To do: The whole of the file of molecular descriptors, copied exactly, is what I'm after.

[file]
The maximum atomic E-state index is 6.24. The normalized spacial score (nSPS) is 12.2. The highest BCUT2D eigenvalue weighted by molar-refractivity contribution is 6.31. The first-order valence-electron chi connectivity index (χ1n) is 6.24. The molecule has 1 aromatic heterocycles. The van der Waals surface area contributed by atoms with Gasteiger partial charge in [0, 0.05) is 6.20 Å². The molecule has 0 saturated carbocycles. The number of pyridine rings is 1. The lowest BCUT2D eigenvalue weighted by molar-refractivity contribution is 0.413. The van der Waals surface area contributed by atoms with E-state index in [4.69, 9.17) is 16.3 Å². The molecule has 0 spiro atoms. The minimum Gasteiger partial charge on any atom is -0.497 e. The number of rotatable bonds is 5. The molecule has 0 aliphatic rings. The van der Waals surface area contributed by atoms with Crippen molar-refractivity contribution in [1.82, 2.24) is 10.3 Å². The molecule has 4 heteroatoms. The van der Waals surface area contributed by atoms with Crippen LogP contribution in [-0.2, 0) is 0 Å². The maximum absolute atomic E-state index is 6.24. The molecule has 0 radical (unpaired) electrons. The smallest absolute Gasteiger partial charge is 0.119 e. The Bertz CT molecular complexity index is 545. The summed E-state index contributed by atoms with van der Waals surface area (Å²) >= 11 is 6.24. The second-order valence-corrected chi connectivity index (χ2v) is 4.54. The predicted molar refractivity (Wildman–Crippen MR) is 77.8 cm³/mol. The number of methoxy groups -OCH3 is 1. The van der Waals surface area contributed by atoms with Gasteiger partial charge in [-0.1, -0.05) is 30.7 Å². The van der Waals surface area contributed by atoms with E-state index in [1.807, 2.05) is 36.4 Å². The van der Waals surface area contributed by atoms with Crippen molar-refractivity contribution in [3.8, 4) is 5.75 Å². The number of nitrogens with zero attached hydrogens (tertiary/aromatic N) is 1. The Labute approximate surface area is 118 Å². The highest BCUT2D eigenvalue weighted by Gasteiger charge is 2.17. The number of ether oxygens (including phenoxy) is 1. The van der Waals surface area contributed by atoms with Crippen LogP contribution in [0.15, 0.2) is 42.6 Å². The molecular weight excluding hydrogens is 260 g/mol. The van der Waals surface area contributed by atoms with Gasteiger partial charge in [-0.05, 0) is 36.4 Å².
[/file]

The maximum atomic E-state index is 6.24. The normalized spacial score (nSPS) is 12.2. The highest BCUT2D eigenvalue weighted by molar-refractivity contribution is 6.31. The first-order valence-electron chi connectivity index (χ1n) is 6.24. The molecule has 1 aromatic heterocycles. The van der Waals surface area contributed by atoms with Gasteiger partial charge in [0, 0.05) is 6.20 Å². The molecule has 0 saturated carbocycles. The number of pyridine rings is 1. The lowest BCUT2D eigenvalue weighted by molar-refractivity contribution is 0.413. The van der Waals surface area contributed by atoms with E-state index in [4.69, 9.17) is 16.3 Å². The molecule has 0 spiro atoms. The minimum Gasteiger partial charge on any atom is -0.497 e. The number of rotatable bonds is 5. The molecule has 0 aliphatic rings. The van der Waals surface area contributed by atoms with Crippen molar-refractivity contribution in [1.82, 2.24) is 10.3 Å². The molecule has 4 heteroatoms. The van der Waals surface area contributed by atoms with Crippen LogP contribution in [-0.2, 0) is 0 Å². The maximum absolute atomic E-state index is 6.24. The molecule has 0 radical (unpaired) electrons. The smallest absolute Gasteiger partial charge is 0.119 e. The Bertz CT molecular complexity index is 545. The summed E-state index contributed by atoms with van der Waals surface area (Å²) >= 11 is 6.24. The second-order valence-corrected chi connectivity index (χ2v) is 4.54. The predicted molar refractivity (Wildman–Crippen MR) is 77.8 cm³/mol. The number of methoxy groups -OCH3 is 1. The van der Waals surface area contributed by atoms with Gasteiger partial charge in [-0.1, -0.05) is 30.7 Å². The van der Waals surface area contributed by atoms with E-state index in [1.807, 2.05) is 36.4 Å². The van der Waals surface area contributed by atoms with Crippen molar-refractivity contribution in [3.8, 4) is 5.75 Å². The number of nitrogens with zero attached hydrogens (tertiary/aromatic N) is 1. The Labute approximate surface area is 118 Å². The highest BCUT2D eigenvalue weighted by Gasteiger charge is 2.17. The number of ether oxygens (including phenoxy) is 1. The van der Waals surface area contributed by atoms with Crippen LogP contribution in [0.15, 0.2) is 42.6 Å². The molecular weight excluding hydrogens is 260 g/mol. The van der Waals surface area contributed by atoms with Gasteiger partial charge in [-0.05, 0) is 36.4 Å².